Aakshi Chaba

Soft rap music, fairy lights, name tags and Modern Apizza: This was the eclectic combination of smells, sounds and sights that greeted those who walked into the Bradley Street Bicycle Co-op on Tuesday evening.

New Haven’s first Food Entrepreneurship Meetup, an event designed to bring the community together around a shared love for food and creativity, was held at the repair shop on Nov. 14. Organized by Dwight Hall, The Table Underground, Collaboratory and Atticus Bookstore, the event was the first of a series of meetups to unite New Haven’s foodies.

Tagan Engel, the founder of The Table Underground — a website, radio show and podcast about food justice — said the purpose of the first meetup was to gather ideas and build community.

“We’re not trying to dictate at all what [this series] is,” explained Engel, who helped organize the event. “It’s about where people’s passions are and who has energy to work on those things and supporting that happening.”

The centerpiece of the bike co-op — a row of easels covered with requests and ideas for the series that the participants had jotted down on sticky notes — echoed the organic feel of the event that Engel spoke about.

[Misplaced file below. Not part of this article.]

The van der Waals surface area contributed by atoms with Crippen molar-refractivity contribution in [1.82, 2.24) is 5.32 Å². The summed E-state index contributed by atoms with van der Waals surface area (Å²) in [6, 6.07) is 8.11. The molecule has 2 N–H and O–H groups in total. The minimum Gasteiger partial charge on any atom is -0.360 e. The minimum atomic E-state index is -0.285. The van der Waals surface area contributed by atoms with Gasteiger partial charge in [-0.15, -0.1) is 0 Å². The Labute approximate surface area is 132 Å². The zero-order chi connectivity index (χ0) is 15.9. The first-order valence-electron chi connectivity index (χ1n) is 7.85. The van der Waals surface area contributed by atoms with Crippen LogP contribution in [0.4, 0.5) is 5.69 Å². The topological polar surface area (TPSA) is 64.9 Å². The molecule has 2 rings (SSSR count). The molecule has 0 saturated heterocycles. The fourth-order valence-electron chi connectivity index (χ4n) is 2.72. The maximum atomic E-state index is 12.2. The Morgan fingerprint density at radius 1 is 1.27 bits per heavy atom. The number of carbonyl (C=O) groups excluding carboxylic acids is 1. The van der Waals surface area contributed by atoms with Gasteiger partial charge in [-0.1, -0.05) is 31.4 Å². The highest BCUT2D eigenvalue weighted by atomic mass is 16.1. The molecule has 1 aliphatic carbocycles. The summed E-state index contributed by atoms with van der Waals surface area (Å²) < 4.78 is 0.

Also contributing to the informal atmosphere were the “rules” of the event, which included talking to someone new, contributing ideas to the easels, as well as making a name tag and recording a pizza preference.

Onyeka Obiocha, the director of innovation for Dwight Hall, highlighted the importance of these welcoming characteristics in events such as the meetup.

“I’m really under the understanding that you can have safer, healthier and happier communities if you bring people together,” said Obiocha, one of the organizers of the event. “The best way [to bring communities together] … is around a specific subject.”

The event was not limited to food experts. Curious, food-loving citizens were also in attendance, including Tom Flynn, a resident of Wallingford, who said he came to the gathering because he wanted to know more about New Haven’s food scene.

“I’m not in the industry. I’m a pure amateur in that regard,” he said. “It’s a business that’s always fascinated me.”

Richard Park ’21 and Max Li ’21, two students representing Elmseed, a campus consulting group, also attended the event.

Park explained that after working on a project with Cityseed, a local nonprofit that focuses on food sustainability, he came to the bike co-op on behalf of Elmseed to learn more about New Haven’s food community.

“We’re here to get a better feel of the food industry and the challenges they’re facing,” Park said.

The Food Entrepreneurship Meetup is the first of a monthly series, with the next gathering planned for January 2018.

Aakshi Chaba | aakshi.chaba@yale.edu